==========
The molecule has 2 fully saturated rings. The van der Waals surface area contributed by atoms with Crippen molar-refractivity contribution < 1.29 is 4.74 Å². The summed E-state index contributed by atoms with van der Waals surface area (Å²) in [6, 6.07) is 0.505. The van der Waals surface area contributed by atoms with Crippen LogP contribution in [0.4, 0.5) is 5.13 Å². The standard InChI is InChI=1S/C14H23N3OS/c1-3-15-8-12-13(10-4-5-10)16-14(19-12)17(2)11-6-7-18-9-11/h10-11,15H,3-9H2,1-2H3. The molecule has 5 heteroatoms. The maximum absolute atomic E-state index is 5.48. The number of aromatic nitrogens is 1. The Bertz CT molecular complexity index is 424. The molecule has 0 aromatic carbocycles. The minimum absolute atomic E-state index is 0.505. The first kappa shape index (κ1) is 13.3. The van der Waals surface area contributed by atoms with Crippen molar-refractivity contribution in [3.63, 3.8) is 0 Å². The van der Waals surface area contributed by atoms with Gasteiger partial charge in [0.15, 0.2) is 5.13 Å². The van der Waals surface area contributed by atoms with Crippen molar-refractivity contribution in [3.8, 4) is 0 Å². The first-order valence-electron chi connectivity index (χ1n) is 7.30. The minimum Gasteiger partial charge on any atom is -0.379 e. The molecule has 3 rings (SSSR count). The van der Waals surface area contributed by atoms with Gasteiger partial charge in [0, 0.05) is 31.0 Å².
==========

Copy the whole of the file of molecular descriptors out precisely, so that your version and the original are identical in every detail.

The molecule has 2 fully saturated rings. The van der Waals surface area contributed by atoms with Crippen molar-refractivity contribution < 1.29 is 4.74 Å². The summed E-state index contributed by atoms with van der Waals surface area (Å²) in [6, 6.07) is 0.505. The van der Waals surface area contributed by atoms with Crippen LogP contribution in [0.4, 0.5) is 5.13 Å². The standard InChI is InChI=1S/C14H23N3OS/c1-3-15-8-12-13(10-4-5-10)16-14(19-12)17(2)11-6-7-18-9-11/h10-11,15H,3-9H2,1-2H3. The molecule has 5 heteroatoms. The maximum absolute atomic E-state index is 5.48. The number of aromatic nitrogens is 1. The Bertz CT molecular complexity index is 424. The molecule has 0 aromatic carbocycles. The minimum absolute atomic E-state index is 0.505. The first kappa shape index (κ1) is 13.3. The van der Waals surface area contributed by atoms with Crippen molar-refractivity contribution in [3.63, 3.8) is 0 Å². The van der Waals surface area contributed by atoms with Gasteiger partial charge in [0.15, 0.2) is 5.13 Å². The van der Waals surface area contributed by atoms with Crippen molar-refractivity contribution in [3.8, 4) is 0 Å². The first-order valence-electron chi connectivity index (χ1n) is 7.30. The minimum Gasteiger partial charge on any atom is -0.379 e. The molecule has 3 rings (SSSR count). The van der Waals surface area contributed by atoms with Gasteiger partial charge in [0, 0.05) is 31.0 Å².